Congenital CMV

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Editor-In-Chief: C. Michael Gibson, M.S., M.D. [1]; Associate Editor(s)-in-Chief: Dima Nimri, M.D. [2]

Overview

Congenital CMV infection is the most common congenital infection worldwide. Its incidence ranges between 0.4% to 2.0% worldwide. The infection can be asymptomatic at birth, or can have severe symptoms such as microcephaly, SGA and hypotonia. One of the most common complications of congenital CMV infection is sensorineural hearing loss. There is no universal screening for pregnant women for CMV infection. Congenital CMV infection must be differentiated from other congenital infections (TORCH infections). The diagnosis is made by the typical findings on a prenatal ultrasound, along with isolation of the virus from fetal tissue. Treatment with antiviral medications improves auditory sequelae in these infants, but not the neurological outcome.

Historical Perspective

  • In 1947, congenital CMV infection was described as inclusion disease of infancy.[1]
  • In 1960, the term cytomegalovirus was proposed.[2]
  • In 1971, prenatal diagnosis of congenital CMV was first reported by isolating CMV from amniotic fluid.[3]

Classification

Congenital CMV infection can be classified based on the initial presentation at birth:

  • Asymptomatic congenital CMV infection
  • Symptomatic congenital CMV infection

Pathophysiology

Pathogenesis

The pathogenesis of congenital CMV infection is largely unknown and poorly understood. However, the clinical manifestations are thought to arise as a result of direct injury to the fetal cells from CMV virus or due to decreased function of the placenta as a result of the infection.[4]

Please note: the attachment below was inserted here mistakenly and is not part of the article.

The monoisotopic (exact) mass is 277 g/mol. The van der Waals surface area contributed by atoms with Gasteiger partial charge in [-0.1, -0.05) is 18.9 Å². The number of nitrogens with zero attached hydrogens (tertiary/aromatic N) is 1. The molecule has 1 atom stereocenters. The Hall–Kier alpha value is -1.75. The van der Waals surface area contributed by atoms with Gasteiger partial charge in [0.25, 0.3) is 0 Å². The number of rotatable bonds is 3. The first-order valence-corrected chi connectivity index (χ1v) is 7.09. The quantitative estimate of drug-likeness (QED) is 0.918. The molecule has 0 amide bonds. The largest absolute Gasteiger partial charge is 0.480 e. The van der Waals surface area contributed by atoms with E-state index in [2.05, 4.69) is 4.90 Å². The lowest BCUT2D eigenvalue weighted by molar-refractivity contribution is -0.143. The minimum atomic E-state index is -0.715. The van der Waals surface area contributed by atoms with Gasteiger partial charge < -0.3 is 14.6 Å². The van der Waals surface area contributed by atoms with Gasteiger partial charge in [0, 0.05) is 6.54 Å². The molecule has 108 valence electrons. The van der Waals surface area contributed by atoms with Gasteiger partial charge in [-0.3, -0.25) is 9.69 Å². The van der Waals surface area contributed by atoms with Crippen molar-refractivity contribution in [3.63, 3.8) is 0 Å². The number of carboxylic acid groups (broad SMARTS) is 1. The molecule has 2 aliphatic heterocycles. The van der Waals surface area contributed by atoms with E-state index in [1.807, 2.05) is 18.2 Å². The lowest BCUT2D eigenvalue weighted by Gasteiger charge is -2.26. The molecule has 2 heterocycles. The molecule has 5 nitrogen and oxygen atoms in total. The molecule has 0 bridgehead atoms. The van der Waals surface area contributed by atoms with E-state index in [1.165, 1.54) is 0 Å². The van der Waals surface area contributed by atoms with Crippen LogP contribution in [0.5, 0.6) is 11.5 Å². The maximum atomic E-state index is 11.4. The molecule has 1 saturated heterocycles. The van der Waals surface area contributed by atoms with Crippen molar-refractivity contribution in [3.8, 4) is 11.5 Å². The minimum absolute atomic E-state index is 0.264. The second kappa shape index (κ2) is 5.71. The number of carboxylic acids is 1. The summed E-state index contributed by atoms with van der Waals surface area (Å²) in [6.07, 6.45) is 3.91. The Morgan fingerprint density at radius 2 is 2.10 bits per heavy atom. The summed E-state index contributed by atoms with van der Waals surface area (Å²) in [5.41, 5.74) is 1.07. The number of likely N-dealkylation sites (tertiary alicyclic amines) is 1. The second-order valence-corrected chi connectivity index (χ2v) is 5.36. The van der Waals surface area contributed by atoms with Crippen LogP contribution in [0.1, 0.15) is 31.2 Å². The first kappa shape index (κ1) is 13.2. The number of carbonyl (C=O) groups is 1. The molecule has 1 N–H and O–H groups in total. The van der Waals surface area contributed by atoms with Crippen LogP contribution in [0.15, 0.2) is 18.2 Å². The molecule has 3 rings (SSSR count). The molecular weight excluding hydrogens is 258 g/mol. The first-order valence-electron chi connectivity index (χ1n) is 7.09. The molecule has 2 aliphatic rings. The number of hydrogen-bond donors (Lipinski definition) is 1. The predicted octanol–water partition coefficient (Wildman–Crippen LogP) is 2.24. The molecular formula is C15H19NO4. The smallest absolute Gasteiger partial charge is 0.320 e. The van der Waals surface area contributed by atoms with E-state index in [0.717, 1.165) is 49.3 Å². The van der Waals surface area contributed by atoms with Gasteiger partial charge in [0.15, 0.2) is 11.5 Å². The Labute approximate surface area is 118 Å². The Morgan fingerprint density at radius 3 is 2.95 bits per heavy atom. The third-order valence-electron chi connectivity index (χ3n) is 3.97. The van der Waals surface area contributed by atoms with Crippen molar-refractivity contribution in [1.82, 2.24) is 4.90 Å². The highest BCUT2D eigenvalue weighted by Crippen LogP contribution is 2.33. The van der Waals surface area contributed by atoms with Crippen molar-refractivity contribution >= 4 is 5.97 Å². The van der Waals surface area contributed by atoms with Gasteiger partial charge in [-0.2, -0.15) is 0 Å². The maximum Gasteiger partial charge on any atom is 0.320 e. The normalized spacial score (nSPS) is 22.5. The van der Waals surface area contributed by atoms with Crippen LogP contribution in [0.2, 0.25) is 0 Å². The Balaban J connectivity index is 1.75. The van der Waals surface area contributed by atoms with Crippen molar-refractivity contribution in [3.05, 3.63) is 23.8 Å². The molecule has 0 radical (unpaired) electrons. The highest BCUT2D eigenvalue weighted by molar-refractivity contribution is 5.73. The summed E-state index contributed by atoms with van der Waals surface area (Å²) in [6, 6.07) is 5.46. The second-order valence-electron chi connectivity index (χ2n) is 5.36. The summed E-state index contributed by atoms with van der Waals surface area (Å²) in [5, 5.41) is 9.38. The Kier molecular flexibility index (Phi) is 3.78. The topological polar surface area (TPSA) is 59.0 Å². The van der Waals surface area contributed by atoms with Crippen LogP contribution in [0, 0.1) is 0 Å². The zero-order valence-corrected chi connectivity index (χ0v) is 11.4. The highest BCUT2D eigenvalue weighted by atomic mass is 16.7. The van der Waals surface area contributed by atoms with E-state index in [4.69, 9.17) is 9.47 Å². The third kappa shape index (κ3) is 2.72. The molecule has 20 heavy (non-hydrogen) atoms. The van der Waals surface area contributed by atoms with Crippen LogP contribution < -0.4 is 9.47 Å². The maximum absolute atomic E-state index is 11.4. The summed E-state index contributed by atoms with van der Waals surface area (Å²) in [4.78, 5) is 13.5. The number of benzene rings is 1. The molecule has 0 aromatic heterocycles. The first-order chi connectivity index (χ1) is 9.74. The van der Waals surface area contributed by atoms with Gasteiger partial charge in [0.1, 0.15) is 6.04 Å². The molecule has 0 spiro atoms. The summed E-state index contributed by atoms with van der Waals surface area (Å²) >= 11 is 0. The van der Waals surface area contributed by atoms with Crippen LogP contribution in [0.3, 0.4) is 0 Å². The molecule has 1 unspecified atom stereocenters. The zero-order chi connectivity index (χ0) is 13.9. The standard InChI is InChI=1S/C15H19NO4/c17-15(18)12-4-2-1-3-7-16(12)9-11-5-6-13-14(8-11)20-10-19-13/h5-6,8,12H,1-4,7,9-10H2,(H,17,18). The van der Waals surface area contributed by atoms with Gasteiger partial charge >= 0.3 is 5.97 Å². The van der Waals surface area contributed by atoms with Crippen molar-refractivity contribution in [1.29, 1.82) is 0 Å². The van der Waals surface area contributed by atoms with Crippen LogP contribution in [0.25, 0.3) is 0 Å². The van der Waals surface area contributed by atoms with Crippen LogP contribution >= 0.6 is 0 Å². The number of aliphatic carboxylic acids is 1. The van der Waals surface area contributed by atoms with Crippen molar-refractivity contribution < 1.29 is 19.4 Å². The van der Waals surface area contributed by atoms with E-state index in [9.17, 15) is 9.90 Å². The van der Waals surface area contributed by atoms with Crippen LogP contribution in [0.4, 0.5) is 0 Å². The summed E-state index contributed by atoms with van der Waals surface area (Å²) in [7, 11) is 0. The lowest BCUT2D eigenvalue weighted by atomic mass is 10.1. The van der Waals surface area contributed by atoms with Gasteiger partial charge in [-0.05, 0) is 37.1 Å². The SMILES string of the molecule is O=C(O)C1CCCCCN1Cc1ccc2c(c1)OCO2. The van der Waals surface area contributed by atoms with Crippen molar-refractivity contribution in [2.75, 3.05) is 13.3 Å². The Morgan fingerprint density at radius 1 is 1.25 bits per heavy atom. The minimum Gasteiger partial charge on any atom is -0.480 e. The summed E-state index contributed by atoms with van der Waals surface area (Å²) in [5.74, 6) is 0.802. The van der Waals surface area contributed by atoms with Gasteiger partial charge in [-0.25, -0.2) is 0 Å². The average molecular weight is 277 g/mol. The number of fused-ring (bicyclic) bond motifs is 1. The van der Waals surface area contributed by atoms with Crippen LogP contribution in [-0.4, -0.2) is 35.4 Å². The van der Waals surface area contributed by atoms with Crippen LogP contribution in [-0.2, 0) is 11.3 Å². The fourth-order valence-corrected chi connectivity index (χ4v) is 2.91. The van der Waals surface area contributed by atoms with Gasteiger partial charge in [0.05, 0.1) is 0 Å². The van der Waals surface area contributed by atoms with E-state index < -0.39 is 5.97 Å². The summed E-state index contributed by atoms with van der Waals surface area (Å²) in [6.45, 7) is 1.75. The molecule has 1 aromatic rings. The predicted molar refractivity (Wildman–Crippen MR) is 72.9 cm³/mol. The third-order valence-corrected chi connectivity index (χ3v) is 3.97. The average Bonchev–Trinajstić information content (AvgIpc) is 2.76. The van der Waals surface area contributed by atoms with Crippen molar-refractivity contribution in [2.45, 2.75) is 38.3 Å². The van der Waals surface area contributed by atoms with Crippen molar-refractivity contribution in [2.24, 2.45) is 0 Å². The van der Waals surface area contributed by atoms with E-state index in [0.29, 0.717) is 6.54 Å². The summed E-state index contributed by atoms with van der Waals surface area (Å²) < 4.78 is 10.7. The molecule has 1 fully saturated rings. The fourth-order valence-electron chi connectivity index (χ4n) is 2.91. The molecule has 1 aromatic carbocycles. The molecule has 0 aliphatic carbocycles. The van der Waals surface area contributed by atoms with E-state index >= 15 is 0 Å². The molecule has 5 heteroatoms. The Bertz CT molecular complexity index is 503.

Microscopic Pathology

Microscopic pathology of CMV placentitis on H&E staining showing CMV-infected cells - By Nephron - Own work, CC BY-SA 3.0, https://commons.wikimedia.org/w/index.php?curid=7350260

Causes

The cause of congenital CMV is cytomegalovirus. For more information about the causative agent, click here.

Differentiating Congenital CMV from Other Congenital Infections

The most important congenital infections, which can be transmitted vertically from mother to fetus are the TORCH infections. These infections have overlapping features and hence, must be differentiated from congenital CMV infection:[5]

Congenital Infection Cardiac Findings Skin Findings Ocular Findings Hepatosplenomegaly Hydrocephaly Microcephaly Intracranial Calcifications Hearing deficits
Cytomegalovirus (CMV) Periventricular calcifications
Toxoplasmosis Diffuse intracranial calcifications
Treponema pallidum
Rubella
Herpes simplex virus (HSV)
Parvovirus B19

Epidemiology and Demographics

Epidemiology

Incidence

The worldwide incidence of congenital CMV infection ranges between 400 to 2,000 per 100,000 cases.[6][7][8][9][10][11][10][12][13][14]

Demographics

Race

Congenital CMV infection is more common among non-whites.[10]

Socioeconomic Status